Is there anything you would change in Lizzie's story if you could?

No. Nothing. I could probably write it a bit better today, I suppose, but it is what it is and I am very proud of it.

What are some of the most memorable events that have happened to you as a result of this story?

The first memorable thing that happened was that Who is Frances Rain? was nominated for the Canadian Library Association Book of the Year award – and was the runner up in that – and it also got great reviews. But best of all, shortly after, it was also nominated for the Young Adult Canadian Book Award by the same group and it won!

[How wonderful!]

Another memorable event and a very nasty one for me, happened just after I had finished a reading to a class in Montreal during Children's Book week (put on by The Canadian Book Centre) a year or so after "Frances Rain" was published. A reporter called there, asking how I felt about bring banned from an Ottawa school, where my next reading was to take place a few days later.

This kicked off a news event of sorts across Canada's newspapers. The Ottawa principal began to slur my name calling me a "difficult" author and that I had "demanded" unreasonable things etc. He had not read the book, of course, (these people rarely do) because his librarian highlighted words and scenes and dialogue for him that she decided might make it a problem. As I had never spoken to anyone from the school at all, his comments were completely false. I did have one supporter besides my family – a public librarian from Montreal who stood by me all the way - and I will always be grateful for her support.

When I came back to Winnipeg, another librarian from a local school, who had asked me to do a reading there, read the "banning" news in the papers, and showed them to her principal. He, of course, also did not read the book. I was consequently "uninvited" from his school. When challenged by local media, this second principal also blamed me, saying I was "difficult." Of course, I had had no personal contact with either him or the librarian. Ironically, the article about the censoring of my novel was written up in a Canadian children's lit periodical a few months later and they talked about the events - adding comments from the principal in Ottawa. However, no one from that periodical thought to talk to me! I protested in writing, and they then asked me to write about my experience. Which I did!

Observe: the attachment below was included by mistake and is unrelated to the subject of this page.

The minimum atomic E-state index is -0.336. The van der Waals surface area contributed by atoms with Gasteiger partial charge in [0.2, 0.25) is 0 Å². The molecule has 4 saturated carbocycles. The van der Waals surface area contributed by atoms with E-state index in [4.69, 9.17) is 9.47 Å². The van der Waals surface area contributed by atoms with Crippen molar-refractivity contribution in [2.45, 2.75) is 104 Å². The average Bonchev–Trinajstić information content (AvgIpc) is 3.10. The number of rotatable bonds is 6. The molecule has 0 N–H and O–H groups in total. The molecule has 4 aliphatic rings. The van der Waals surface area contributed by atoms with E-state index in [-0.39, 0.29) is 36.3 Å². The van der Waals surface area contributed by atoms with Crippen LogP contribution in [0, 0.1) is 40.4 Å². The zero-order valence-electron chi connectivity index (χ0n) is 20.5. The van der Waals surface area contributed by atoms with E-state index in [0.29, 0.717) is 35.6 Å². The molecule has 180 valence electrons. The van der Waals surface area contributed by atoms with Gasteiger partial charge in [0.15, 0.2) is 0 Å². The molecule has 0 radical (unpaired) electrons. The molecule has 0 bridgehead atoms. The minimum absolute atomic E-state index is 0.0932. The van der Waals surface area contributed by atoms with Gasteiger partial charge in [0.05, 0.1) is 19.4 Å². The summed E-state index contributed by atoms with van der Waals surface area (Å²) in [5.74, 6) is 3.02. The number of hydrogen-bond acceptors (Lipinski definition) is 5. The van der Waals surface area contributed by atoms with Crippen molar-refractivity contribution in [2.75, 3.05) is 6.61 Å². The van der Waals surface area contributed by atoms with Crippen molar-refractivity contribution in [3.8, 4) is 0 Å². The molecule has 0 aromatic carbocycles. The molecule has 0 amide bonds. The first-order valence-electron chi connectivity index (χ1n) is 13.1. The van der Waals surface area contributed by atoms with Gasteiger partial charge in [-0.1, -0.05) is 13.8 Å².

[I hadn't heard any of this before! Lucky for me that I had no trouble getting my hands on a copy in our school library!]

If this story was made into a film (and I wish it would be!), who would you have as the leading actors?

It was actually discussed – once with Anna Paquin as a possible Lizzie. She is now a grown adult of course! Sadly the people involved in the US negotiations could not come to an agreement with my publisher regarding the contract. However My Mother's Ghost was ultimately the book that was made into a film. Maybe someday Frances Rain will live on the screen. I would have to see who would suit the roll in the future, as young actors grow up so quickly!